My advice will probably not be very useful to you, but perhaps to others. I used to have the same problem with following birds and other objects in the sky. The only way to get a clear picture of a fast-moving object is to do panning. As a bonus you also get blurred background.
To set up: zoom in on an object at about the desired image distance and frame as desired. Focus on that (static) object and see what values you get for focus distance, focus depth and hyperfocal. Now set your manual focus, zoom and aperture (raise f-number if possible) to include the estimated depth of field. Half-press shutter to see if the displayed values are what you want.
The trick with high-speed panning is to know your camera well and treat it like a bionic eye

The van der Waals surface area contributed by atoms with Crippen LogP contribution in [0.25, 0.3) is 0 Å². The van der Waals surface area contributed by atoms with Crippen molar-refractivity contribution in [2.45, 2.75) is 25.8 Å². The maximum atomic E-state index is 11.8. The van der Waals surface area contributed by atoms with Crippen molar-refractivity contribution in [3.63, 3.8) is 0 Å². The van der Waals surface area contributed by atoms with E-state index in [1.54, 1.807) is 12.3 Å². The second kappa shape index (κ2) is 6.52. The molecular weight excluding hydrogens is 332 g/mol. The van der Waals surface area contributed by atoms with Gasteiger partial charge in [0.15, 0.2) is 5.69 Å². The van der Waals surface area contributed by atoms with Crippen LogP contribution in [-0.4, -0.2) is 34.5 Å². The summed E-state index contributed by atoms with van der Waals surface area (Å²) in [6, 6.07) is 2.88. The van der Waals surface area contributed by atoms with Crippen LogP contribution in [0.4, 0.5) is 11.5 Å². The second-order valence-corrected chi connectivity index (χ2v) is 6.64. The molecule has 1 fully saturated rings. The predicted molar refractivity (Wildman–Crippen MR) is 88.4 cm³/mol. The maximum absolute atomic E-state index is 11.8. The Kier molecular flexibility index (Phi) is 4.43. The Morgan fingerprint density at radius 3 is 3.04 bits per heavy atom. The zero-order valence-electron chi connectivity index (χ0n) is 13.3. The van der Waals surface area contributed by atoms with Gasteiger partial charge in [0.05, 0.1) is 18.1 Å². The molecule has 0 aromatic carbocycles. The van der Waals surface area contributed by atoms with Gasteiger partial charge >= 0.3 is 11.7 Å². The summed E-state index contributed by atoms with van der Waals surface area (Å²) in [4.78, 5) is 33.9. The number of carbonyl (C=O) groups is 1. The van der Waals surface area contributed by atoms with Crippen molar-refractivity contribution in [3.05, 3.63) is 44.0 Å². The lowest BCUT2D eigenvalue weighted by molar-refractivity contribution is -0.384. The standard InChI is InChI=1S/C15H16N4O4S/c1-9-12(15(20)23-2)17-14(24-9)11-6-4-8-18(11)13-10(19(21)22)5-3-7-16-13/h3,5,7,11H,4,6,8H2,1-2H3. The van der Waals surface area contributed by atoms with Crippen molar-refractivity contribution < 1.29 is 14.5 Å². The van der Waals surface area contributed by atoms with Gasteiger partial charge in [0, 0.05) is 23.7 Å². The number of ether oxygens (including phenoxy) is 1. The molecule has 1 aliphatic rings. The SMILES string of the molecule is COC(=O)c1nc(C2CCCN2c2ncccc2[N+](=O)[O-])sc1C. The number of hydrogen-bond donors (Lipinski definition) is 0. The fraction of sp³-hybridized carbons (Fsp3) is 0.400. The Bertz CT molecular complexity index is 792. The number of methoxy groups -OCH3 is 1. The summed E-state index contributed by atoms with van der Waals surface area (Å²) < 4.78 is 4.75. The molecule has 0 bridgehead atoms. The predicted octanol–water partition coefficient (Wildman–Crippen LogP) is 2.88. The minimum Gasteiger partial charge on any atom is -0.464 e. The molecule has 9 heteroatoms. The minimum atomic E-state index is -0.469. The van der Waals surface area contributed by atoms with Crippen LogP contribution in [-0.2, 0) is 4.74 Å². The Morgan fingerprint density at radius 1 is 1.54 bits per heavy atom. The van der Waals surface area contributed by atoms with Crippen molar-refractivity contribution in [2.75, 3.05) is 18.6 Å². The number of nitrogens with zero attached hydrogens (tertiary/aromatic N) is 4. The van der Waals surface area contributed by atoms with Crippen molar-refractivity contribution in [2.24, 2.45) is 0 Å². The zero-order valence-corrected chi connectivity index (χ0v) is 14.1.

Practice tracking the object at wide angle while keeping it into the center of the frame. Then zoom in, little by little, and practice keeping it centered. It helps to use EVF instead of big LCD.
Remove picture review from menu (default is something like 2 secs) and while tracking either set burst mode or full-press, release to half press, full-press, a.s.o. until you get a set of pictures. Then you can start deleting from that.
As an example I have two photos which have taken about 4 seconds to shoot - that is: grab and switch on camera while removing lenscap, put camera to eye and follow object while zooming in at full tele (12x), half-press to acquire focus, shoot two or three photos if you're lucky while keeping the shutter half-pressed.Poze Album/Sociale/2008_05_10_Valiug/IMG_6860.JPG/Poze Album/Sociale/2008_05_10_Valiug/IMG_6873.JPG/
You can keep the other eye open while viewing through the EVF, might help you acquire the object into frame better.